I start this story off by noting – I was never a runner. To be clear, I am actually quite capable of running. I
am was reasonably quick when it came to sprinting and making moves in team sports like rugby and basketball; however, running for distance was never my thing. Also, if you know me, or if you have ever seen me, you can tell I am pretty much built for power – you would not expect to see someone like me jogging alongside the Kenyan and Ethiopian race leaders in the Boston Marathon. Having said that, over the years, I have begun to recognize the value of going for a jog. It is clearly one of the most straightforward ways to get a good workout within a short amount of time. Given I am now the busy father of an almost one year old, ‘within a short amount off time’ is paramount.
Now I don’t imagine I will ever subscribe to Runner’s World, but I suppose I have become your garden variety 3-times a week runner. What has made this practice a little more palatable for me has honestly been my smartphone. With my selection of podcasts and music I can entertain myself, and with the run-tracking application Strava, I can now make it a little competitive as well. Last year, I got hooked on the app when I would take my two-mile jogs along the Rideau River while my partner Amy was at her pre-natal yoga classes. I realized the app would reward me with gold trophy icons when I had reached a personal best in my mile or 2-mile times. It also smartly incentivizes you by doling out virtual silver and bronze medals if you don’t quite get there, but do reach your 2nd or 3rd best times. Improving my own times was definitely exhilarating, but the question remained – what do these times really mean?
It is one thing to achieve a personal best – it is another to understand how you measure up with everyone else. Though there is no perfect measuring stick for distance running, I found several useful ones:
- The Army PFT Two-Mile Run Standards: As my early focus was on two miles, the US Army Physical Fitness Test standards was a useful tool for tracking progress. As it provides a score based on gender and age, you can get a fairly good sense as to how you are doing. Thankfully, I am definitely getting good grades for my age – now time to see how well I can measure up against the young recruits.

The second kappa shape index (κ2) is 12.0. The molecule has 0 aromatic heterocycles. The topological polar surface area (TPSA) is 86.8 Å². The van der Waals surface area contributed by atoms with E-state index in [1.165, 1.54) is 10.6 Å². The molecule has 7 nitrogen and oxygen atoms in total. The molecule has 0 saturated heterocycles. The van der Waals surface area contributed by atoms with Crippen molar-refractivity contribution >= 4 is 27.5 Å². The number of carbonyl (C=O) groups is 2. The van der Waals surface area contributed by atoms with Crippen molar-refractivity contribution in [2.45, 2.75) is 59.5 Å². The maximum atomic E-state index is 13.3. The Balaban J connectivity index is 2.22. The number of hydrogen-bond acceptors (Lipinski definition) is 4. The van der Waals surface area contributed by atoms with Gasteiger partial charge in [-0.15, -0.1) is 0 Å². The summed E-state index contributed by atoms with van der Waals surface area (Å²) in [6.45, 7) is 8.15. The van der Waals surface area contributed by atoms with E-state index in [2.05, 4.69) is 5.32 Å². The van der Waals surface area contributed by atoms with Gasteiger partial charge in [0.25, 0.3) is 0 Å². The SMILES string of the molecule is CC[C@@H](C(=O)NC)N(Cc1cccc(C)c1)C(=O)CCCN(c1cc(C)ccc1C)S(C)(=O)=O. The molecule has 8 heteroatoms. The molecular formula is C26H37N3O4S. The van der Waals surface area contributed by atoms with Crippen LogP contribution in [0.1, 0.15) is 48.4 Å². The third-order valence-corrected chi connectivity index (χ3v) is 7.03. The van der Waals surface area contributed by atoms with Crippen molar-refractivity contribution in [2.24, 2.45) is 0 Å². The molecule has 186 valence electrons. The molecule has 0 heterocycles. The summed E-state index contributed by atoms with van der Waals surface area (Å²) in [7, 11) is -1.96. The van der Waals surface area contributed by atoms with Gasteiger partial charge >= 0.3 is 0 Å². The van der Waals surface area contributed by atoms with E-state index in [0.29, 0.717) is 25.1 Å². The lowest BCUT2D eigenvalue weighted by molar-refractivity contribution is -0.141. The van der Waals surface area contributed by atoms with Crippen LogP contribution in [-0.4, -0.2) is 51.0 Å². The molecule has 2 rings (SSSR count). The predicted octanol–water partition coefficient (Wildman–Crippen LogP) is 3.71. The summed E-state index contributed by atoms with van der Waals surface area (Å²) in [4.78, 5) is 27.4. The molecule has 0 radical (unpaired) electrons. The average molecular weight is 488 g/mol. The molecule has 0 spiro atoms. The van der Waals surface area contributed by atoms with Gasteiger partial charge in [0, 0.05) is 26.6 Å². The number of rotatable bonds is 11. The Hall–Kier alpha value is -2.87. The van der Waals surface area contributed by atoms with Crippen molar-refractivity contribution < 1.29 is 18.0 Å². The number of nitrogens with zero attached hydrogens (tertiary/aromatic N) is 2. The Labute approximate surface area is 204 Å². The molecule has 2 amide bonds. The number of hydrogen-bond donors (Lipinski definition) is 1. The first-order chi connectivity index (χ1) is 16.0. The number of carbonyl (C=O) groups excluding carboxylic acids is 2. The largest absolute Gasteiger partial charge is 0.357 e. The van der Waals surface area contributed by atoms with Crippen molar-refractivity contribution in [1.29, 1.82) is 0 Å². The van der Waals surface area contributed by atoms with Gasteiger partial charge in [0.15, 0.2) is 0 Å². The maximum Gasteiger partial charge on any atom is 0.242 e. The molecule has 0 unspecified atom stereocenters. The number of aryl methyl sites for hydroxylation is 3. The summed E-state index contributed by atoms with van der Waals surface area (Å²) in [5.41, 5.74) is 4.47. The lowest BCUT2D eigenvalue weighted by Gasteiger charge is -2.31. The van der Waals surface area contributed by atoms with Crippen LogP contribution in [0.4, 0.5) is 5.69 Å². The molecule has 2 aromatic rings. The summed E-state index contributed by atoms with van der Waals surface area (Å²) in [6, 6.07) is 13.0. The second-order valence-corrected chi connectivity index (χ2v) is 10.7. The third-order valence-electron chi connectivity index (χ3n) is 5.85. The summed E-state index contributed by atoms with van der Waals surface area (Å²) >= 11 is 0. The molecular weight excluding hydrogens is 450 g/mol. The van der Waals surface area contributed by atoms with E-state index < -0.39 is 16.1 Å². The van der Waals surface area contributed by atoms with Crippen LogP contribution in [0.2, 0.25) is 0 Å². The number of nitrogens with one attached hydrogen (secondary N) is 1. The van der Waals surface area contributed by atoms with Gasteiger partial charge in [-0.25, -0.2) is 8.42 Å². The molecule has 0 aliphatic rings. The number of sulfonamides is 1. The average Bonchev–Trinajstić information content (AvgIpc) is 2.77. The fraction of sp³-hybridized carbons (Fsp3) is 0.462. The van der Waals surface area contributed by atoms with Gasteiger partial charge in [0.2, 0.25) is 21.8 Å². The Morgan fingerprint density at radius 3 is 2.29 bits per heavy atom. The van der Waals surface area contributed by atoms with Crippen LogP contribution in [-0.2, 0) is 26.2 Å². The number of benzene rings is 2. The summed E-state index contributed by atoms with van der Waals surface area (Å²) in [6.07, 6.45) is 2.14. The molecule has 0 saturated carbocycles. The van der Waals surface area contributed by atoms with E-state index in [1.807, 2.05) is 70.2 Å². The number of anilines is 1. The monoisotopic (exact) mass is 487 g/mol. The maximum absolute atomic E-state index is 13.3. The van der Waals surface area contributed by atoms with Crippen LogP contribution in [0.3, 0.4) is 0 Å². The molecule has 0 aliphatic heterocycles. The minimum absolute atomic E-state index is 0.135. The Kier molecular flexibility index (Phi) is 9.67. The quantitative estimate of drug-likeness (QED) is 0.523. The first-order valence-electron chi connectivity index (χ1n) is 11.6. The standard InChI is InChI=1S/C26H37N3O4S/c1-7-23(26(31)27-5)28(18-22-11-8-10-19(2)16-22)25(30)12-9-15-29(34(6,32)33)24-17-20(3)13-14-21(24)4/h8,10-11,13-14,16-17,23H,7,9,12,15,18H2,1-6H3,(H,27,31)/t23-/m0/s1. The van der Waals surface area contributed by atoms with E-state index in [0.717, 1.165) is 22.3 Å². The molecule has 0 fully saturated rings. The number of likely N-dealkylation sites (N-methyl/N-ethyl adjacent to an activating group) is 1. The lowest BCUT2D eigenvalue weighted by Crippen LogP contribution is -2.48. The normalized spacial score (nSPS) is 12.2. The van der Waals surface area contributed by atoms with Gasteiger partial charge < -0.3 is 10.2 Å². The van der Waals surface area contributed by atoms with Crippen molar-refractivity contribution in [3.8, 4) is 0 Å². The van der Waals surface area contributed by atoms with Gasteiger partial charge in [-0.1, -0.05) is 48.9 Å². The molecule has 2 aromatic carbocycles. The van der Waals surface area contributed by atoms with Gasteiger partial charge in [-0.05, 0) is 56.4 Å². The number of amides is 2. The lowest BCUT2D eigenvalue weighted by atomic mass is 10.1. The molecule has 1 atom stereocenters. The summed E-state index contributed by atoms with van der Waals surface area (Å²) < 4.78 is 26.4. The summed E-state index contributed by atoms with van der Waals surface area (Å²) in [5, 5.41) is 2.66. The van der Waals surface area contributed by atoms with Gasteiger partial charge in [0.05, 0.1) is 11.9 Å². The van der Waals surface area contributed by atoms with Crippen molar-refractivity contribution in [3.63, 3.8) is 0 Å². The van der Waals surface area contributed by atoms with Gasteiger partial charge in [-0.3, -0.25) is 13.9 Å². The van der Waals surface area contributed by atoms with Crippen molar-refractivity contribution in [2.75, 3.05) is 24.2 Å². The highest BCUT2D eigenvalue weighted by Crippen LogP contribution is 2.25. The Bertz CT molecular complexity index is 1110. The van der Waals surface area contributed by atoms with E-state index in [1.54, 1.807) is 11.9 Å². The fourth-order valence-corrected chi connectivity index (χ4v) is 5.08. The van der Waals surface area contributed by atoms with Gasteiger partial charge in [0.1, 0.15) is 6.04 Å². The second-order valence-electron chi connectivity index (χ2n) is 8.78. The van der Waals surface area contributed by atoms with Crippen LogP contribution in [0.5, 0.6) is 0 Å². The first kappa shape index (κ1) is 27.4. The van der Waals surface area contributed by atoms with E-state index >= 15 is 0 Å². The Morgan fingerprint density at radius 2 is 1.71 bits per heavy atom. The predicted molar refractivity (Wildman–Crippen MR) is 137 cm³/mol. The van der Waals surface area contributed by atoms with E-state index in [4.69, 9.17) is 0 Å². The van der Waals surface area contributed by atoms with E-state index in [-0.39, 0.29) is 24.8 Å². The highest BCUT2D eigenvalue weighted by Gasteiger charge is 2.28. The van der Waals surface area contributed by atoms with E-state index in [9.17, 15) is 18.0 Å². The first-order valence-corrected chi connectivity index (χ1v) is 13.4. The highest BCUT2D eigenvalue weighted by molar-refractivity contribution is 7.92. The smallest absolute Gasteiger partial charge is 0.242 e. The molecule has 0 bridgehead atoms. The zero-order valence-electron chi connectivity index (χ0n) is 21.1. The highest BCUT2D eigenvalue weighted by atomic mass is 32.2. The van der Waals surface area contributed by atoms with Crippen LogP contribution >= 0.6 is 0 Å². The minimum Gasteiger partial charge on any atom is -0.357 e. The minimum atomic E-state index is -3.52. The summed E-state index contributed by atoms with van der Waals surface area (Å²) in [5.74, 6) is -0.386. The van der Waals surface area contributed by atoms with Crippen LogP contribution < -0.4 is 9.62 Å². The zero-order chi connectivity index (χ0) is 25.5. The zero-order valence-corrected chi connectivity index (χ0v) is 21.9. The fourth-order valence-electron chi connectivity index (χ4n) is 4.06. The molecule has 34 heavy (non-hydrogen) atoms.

- Cooper 1.5-mile test: Kenneth H. Cooper, a doctor and former Air Force Colonel designed a number of tests relating to physical fitness. The original test was the 12-minute run, in which you would measuring standard would be how far you could run in that time. This could be used to estimate the VO2max which is a key metric used to indicate cardiorespiratory fitness. As it is often easier to run a set distance and measure the time, the alternate to this was the 1.5-mile test. Click here to see how your 1.5-mile (2.4 km) time measures up.
- The mile: Oddly enough, I found it very hard to find a good dependable standard for the mile. Some sites simply halved the Army PFT times when talking about the one-mile, but that clearly isn’t that helpful, as you should be able to keep a somewhat faster pace over half the distance. There are various references to 9 minutes being a time suggesting moderate fitness, 8 minutes being a starting point to progress in distance, and perhaps 6 minutes being the noteworthy mark that everyone should aim for. For now, I guess I will simply have to work on the El Guerrouj standard: 3 minutes and 43 seconds. Well, we can always try.
Tomorrow is the Terry Fox Run and specifically the first Virtual Terry Fox Run, as there will be no in-person events amidst the pandemic. As such, to honour Terry’s Mararthon of Hope, I will take this opportunity to put in a big effort and go for my personal bests. The run will be a 10K, but I will focus the initial segment on achieving my best time in the mile. If I can manage my pace well enough, I will hopefully hit the mark in the 2-mile as well. Equipped with Strava and some Rocky music, perhaps I can make a little (personal) history. Stay tuned…